A 25-years-old Caucasian male reported permanent hearing loss in the left ear. The patient’s medical history included congenital lip and hard palate cleft with recurrent suppurative otitis media in the left ear. He underwent corrective procedures at the age of 3 for cleft closure and two surgeries in the left ear for otitis media, leaving him with a permanent conductive hearing loss.

Figure 1:Search strategy used for searching PubMed databases (left) and flowchart of study selection (right).


Figure 2:Pure tone audiogram: Right ear – pre-op unaided mild conductive hearing loss (red); Left ear – pre-op moderate conductive hearing loss, post-op BB-aided condition; (BB-BONEBRIDGE); [ - BC masked, right ear;] - BC masked, left ear.


Examinations, otomicroscopy and audiological investigations revealed a mastoidian cavity widely communicating with the external auditory meatus in the left ear. The patient also presented a nasal septum deviation, with severe obstruction of the left nasal pathway. Pure tone audiometry revealed moderate conductive hearing loss and a small perforation in the right eardrum with mild conductive hearing loss (Figure 2).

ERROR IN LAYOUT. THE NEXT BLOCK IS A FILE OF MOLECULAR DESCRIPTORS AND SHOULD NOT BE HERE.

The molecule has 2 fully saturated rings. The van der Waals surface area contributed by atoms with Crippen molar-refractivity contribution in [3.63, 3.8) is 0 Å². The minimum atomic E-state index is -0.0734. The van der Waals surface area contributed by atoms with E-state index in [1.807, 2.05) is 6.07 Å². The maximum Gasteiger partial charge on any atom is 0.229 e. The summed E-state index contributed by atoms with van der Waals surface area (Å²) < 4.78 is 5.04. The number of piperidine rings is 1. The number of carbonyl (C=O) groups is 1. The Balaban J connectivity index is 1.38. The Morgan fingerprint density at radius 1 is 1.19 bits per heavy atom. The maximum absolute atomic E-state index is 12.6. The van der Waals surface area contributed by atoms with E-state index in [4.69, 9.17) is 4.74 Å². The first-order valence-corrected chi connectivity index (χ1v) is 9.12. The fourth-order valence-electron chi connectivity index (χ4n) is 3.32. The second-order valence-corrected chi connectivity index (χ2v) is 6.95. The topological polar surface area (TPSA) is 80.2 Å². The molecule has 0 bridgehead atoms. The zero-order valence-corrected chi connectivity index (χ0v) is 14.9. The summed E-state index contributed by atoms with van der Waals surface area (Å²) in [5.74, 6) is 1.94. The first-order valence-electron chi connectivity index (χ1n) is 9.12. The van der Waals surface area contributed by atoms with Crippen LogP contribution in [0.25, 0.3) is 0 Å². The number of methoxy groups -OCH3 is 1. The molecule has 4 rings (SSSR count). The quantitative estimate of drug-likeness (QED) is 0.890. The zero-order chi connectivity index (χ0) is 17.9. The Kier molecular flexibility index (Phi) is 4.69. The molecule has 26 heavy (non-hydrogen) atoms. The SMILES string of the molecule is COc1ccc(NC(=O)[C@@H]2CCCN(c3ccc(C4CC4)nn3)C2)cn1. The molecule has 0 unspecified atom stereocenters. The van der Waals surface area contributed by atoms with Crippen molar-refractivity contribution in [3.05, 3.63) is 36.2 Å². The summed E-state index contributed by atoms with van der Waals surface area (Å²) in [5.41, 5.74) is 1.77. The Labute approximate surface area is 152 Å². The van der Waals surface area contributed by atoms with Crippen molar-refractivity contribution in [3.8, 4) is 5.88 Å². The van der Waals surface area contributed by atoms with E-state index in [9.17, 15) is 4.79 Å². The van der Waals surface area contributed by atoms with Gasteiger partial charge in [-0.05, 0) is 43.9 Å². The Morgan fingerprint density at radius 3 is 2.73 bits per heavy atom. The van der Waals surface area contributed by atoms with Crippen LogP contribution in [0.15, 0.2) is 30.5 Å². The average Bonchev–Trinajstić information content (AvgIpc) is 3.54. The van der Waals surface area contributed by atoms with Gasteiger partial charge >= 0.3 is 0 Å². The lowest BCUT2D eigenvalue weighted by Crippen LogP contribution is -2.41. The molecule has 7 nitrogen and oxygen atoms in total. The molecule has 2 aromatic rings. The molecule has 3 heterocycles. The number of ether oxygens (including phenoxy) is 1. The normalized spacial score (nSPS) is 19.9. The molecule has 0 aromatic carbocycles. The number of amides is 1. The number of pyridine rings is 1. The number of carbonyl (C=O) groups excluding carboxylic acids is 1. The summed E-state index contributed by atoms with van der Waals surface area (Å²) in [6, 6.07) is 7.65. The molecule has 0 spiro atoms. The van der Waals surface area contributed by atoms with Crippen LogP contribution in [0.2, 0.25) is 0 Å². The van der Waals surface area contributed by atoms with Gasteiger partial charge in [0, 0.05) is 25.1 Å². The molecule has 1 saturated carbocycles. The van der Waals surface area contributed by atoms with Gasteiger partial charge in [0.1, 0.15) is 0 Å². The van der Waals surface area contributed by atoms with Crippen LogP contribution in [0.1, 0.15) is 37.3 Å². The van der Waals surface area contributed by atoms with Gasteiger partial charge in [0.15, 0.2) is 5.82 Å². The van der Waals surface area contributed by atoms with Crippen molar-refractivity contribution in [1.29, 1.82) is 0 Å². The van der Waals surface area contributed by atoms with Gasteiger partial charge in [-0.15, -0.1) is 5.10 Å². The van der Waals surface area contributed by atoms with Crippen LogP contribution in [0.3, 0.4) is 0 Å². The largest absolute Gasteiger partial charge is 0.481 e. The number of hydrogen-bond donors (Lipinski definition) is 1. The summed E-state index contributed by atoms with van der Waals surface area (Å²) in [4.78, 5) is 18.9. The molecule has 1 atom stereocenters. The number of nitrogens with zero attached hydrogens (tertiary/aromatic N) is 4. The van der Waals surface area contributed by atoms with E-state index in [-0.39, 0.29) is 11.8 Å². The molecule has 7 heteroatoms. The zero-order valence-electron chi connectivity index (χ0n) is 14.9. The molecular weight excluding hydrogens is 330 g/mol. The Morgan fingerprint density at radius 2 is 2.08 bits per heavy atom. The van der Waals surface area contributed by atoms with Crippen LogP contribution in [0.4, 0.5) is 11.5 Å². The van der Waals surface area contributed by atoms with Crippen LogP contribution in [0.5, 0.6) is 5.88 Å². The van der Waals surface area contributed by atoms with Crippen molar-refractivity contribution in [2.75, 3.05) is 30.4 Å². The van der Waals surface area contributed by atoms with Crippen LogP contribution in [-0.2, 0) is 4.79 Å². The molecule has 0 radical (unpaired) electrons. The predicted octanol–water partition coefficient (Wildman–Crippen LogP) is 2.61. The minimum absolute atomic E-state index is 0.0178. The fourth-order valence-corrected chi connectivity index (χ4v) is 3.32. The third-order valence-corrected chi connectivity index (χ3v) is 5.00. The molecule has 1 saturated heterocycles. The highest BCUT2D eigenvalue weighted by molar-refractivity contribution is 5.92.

Post-operative CT-scans in the left ear revealed 4mm bone dehiscence of the lateral sinus and a dense deposit in the hypo-tympanum which was in contact with the facial aqueduct (Figure 3a & 3b). The lamellar deposit in the mezzo-tympanum, attached to the promontory showed fibrous obstruction of the oval and round windows. No density anomalies in the compact bone of the inner ear were found, presenting normal permeability of the cochlea and semi-circular canals, without dehiscence. The absence of the ossicular chain led to moderate permanent conductive hearing loss.

Figure 3:High-resolution computed tomography temporal bone (a) axial section and (b) coronal section

(a) Right ear (axial view) chronic otomastoiditis sequelae (*) thick, retracted eardrum with perforation in the pars tensa); (#) punctual erosion of the long incus arm